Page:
(Australian 1975 - 1980, 2019)
The Stars toured extensively to sell-out performances Australia-wide during 1975 to 1980, and chose to name their third album 1157 after the number of live gigs they had played.
Sadly, on May 6, 1980, Andy Durant died of cancer aged just 25. A shooting Star that dazzled us was gone. Eastick organised the Andrew Durant memorial concert in Melbourne and the big names of the Australian music industry offered their support, including Cold Chisel. The tribute performance on August 19, 1980 produced the double live album Andrew Durant Memorial Concert and profits from the concert and album went to The Andrew Durant Cancer Research Centre.
The following is an early gig review of The Stars while they were the supporting act for Joe Cocker when he toured Australia in 1977, and provides an insight into why so many people and fellow Australian artists respected this popular Aussie band from the 70's
Slugging It Out With Stars(Review by Annie Burton)
RAM Mag, Dec 30th, 1977 - #74
When they filled the support spot during Joe Cocker's last tour, Stars proved their ability by being one of the very few Australian support bands to a main act to keep the people in their seats while they played.
It doesn't matter all that much, because what Pealing is doing is declining to be a front man. He stands back and lets the rest of the band steam ahead, almost as though he's slightly in awe of being part of such a machine.
Mal Eastick, second guitarist and founding member, said of its demise: "lf we ever get the opportunity to go to America, and got billed with the Charlie Daniels Band. or Elvin Bishop, or something like that, the tag 'Rock 'n' Roll Cowboys' would iust be ridiculous, cause they're cowboys playing rock 'n' roll. we're rock 'n' rollers playing cowboys." Eastick's statement displays not only the band's influences, but also a certain naivete; if Elvin Bishop has ever been closer to a cattle ranch than face to face with a Holiday Inn steak, l'll eat his Stetson.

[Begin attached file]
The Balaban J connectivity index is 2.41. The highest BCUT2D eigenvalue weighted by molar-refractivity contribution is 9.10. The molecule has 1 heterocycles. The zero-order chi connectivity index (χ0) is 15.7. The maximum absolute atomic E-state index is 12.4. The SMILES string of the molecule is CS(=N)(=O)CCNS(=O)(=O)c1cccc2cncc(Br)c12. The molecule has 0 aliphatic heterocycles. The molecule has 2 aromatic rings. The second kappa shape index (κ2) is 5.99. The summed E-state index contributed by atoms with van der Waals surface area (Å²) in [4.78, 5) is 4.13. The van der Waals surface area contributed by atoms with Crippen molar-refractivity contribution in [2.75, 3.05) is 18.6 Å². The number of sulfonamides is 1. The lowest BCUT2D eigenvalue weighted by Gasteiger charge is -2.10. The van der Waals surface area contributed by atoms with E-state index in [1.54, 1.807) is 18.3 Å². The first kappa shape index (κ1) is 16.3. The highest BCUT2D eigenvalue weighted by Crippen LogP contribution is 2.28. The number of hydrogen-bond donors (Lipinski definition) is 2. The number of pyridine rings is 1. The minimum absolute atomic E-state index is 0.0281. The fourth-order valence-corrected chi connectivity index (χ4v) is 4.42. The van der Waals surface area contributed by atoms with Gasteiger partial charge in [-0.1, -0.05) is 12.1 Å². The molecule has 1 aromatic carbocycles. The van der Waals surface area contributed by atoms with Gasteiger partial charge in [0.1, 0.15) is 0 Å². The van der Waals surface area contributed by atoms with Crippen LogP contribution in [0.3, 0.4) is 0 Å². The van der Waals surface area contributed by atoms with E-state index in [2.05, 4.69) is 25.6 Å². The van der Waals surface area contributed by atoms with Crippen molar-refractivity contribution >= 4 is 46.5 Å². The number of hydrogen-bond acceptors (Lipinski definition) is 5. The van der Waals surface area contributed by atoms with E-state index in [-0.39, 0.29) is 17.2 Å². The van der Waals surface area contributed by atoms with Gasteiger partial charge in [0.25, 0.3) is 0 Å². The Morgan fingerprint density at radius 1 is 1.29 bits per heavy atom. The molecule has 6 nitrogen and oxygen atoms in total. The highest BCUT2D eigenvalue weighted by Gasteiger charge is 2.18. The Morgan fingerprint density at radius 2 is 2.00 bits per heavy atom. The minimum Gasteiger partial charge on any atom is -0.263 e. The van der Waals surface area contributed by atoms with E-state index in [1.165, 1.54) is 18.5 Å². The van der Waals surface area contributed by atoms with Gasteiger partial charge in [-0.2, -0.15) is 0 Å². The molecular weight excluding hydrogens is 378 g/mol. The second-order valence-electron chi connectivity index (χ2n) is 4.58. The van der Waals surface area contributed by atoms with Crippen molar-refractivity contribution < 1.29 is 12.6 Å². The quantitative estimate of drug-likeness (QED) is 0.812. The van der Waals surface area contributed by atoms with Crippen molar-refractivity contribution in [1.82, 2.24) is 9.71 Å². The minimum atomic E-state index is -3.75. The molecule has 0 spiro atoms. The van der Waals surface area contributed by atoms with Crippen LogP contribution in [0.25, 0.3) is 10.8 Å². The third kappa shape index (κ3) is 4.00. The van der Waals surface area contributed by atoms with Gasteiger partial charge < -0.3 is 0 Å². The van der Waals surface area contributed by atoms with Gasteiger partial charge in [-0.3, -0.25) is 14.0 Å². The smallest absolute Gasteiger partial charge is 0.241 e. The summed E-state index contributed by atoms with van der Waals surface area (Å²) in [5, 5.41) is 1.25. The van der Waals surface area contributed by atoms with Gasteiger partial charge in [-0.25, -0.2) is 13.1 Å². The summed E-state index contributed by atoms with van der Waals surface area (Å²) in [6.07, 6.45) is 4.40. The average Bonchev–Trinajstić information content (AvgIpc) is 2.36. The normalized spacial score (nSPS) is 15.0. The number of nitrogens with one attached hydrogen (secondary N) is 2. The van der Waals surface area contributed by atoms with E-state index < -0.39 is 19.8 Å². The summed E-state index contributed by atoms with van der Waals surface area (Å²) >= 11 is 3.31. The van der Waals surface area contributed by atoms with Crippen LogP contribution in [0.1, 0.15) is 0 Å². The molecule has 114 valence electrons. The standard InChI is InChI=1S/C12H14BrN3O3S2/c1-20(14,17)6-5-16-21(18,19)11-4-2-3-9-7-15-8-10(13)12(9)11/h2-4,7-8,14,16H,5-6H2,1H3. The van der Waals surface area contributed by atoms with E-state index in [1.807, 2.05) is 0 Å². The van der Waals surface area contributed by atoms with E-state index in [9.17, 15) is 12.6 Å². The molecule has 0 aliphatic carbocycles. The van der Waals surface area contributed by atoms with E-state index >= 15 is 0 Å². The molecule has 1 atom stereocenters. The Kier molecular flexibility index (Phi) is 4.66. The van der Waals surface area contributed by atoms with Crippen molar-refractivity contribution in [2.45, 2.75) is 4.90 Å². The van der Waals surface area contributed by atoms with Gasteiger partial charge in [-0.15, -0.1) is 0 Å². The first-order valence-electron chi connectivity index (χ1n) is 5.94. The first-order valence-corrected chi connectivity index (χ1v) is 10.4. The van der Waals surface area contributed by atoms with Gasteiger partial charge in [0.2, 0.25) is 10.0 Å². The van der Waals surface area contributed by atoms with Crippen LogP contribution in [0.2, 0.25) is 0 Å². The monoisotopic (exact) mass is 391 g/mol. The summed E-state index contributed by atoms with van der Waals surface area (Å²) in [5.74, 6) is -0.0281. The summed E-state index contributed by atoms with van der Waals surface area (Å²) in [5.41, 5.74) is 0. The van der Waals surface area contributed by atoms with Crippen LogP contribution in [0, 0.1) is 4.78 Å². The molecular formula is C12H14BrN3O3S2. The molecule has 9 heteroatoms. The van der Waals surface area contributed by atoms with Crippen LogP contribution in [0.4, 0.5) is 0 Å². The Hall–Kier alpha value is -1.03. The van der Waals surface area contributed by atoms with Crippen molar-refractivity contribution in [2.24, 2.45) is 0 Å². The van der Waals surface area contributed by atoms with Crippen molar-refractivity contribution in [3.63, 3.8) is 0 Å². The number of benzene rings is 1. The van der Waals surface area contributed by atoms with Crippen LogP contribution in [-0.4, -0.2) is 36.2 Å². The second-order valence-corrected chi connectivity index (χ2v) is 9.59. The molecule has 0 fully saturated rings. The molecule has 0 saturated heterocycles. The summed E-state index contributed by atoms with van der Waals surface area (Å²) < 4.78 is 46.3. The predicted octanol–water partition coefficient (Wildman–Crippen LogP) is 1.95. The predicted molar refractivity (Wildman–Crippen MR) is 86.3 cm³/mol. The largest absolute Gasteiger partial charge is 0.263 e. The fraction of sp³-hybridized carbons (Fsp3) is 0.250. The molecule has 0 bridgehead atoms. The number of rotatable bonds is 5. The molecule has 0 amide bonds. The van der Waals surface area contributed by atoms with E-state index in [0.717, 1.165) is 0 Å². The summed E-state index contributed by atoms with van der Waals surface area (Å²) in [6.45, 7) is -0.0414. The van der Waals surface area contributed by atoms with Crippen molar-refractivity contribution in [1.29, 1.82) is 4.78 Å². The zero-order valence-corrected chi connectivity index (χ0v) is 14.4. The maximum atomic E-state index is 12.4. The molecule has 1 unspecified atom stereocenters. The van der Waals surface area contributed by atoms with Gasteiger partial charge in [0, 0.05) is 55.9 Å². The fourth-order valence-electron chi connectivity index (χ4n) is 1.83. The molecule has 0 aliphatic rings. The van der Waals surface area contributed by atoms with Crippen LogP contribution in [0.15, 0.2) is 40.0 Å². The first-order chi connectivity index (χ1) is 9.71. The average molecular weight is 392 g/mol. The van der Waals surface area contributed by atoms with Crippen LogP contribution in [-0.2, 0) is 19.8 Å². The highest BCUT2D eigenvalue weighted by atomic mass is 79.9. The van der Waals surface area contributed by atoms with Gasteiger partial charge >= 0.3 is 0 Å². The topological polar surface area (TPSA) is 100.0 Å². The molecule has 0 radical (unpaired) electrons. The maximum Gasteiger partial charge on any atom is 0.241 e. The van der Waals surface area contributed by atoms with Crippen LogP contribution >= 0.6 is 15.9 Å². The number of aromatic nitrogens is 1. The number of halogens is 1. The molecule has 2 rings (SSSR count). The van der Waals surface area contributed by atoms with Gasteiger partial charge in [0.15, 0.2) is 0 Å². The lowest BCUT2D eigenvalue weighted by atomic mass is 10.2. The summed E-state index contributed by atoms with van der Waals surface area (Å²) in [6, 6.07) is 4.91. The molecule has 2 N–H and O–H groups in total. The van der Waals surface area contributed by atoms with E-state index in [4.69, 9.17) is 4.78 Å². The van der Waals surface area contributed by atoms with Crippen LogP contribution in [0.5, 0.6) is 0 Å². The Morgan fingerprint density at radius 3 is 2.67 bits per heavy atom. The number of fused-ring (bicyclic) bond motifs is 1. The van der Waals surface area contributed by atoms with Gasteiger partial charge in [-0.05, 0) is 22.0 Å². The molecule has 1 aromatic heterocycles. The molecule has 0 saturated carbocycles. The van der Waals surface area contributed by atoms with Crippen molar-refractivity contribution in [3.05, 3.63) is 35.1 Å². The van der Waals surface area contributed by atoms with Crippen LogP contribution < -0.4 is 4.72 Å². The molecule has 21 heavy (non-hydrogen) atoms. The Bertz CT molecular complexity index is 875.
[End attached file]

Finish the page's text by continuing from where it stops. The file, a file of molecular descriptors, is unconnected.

And they've kept working solidly, refusing to give up despite the lack of general recognition. Their recent "Mighty Rock" single deserved to go a lot further than it did, a really good, solid rock song with a hook you could pick up a beef carcass with. Stars remind me of an Australian Sanford Townend Band. Solid musicianship, good lead and harmony vocals, excellent lead breaks, gutsy and neat, and a distinct lack of glitter, satin, smoke bombs and all the rest of the step-over
throw hold stage stuff.
throw hold stage stuff.
They've now got a new single out ["Mighty Rock" Ed.], but the real buzz is about their forthcoming album. It's finished and reputed to be shit hot, and it's also being kept under wraps till January or February next year ['Paradise' Ed.].
Just before Christmas, (apparently), is not the time to launch promising new artists. (Aunts and Uncles will insist on sticking to Names They Know and buy the latest Queen and Rod Stewart for young Roderick or Jane).
|The Stars from 1979|
This post consists of FLACs ripped from my 'near mint' Vinyl, and includes full album artwork for both CD and vinyl. 40 years later, this album sounds as fresh as it was when released in 1980 and I also discovered why they named it 1157. Also included is a live B-side single entitled "Red Neck Boogie', a regular song on their gig play list.
01 Watching The River Flow 3:34
02 Living A Lie 3:19
03 Cocaine 3:24
04 I’d Rather Be Blind 3:38
05 Paradise 3:09
06 Watch Out For Lucy 3:23
07 Mainline Florida 3:44
08 Since You’ve Been Gone (Sweet, Sweet Baby) 3:16
09 Jive Town 3:21
10 Rescue Me 3:03
11 Never Coming Back 5:43
12 Red Neck Boogie (Bonus Live B-Side Single) 3:33
Drums – J. J. Hackett
Bass - Ian McDonald
Guitar, Harmonica, Vocals – Andy Durant
Lead Guitar – Mal Eastick
Lead Vocals – Mick Pealing
Stars FLAC Link (334Mb)